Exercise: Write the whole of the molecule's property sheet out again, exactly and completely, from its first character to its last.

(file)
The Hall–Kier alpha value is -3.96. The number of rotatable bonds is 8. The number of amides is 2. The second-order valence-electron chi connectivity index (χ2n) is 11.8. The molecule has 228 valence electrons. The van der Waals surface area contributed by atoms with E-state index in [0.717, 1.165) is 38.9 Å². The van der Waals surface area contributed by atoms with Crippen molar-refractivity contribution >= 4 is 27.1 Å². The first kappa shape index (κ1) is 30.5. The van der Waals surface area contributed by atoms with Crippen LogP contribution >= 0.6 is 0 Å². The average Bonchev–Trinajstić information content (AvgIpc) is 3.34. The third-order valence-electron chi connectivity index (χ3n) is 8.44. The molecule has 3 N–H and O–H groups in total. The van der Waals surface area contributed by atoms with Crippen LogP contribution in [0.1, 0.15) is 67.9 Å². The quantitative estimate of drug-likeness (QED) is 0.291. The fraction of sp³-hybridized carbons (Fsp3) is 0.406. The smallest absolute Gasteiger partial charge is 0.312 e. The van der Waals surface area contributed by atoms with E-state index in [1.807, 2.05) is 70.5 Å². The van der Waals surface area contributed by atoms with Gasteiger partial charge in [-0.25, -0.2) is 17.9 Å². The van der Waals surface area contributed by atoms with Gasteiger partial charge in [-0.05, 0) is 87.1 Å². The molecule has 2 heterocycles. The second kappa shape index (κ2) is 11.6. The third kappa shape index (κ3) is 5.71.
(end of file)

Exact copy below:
The Hall–Kier alpha value is -3.96. The number of rotatable bonds is 8. The number of amides is 2. The second-order valence-electron chi connectivity index (χ2n) is 11.8. The molecule has 228 valence electrons. The van der Waals surface area contributed by atoms with E-state index in [0.717, 1.165) is 38.9 Å². The van der Waals surface area contributed by atoms with Crippen molar-refractivity contribution >= 4 is 27.1 Å². The first kappa shape index (κ1) is 30.5. The van der Waals surface area contributed by atoms with Crippen LogP contribution >= 0.6 is 0 Å². The average Bonchev–Trinajstić information content (AvgIpc) is 3.34. The third-order valence-electron chi connectivity index (χ3n) is 8.44. The molecule has 3 N–H and O–H groups in total. The van der Waals surface area contributed by atoms with Crippen LogP contribution in [0.1, 0.15) is 67.9 Å². The quantitative estimate of drug-likeness (QED) is 0.291. The fraction of sp³-hybridized carbons (Fsp3) is 0.406. The smallest absolute Gasteiger partial charge is 0.312 e. The van der Waals surface area contributed by atoms with E-state index in [1.807, 2.05) is 70.5 Å². The van der Waals surface area contributed by atoms with Gasteiger partial charge in [-0.25, -0.2) is 17.9 Å². The van der Waals surface area contributed by atoms with Gasteiger partial charge in [-0.05, 0) is 87.1 Å². The molecule has 2 heterocycles. The second kappa shape index (κ2) is 11.6. The third kappa shape index (κ3) is 5.71.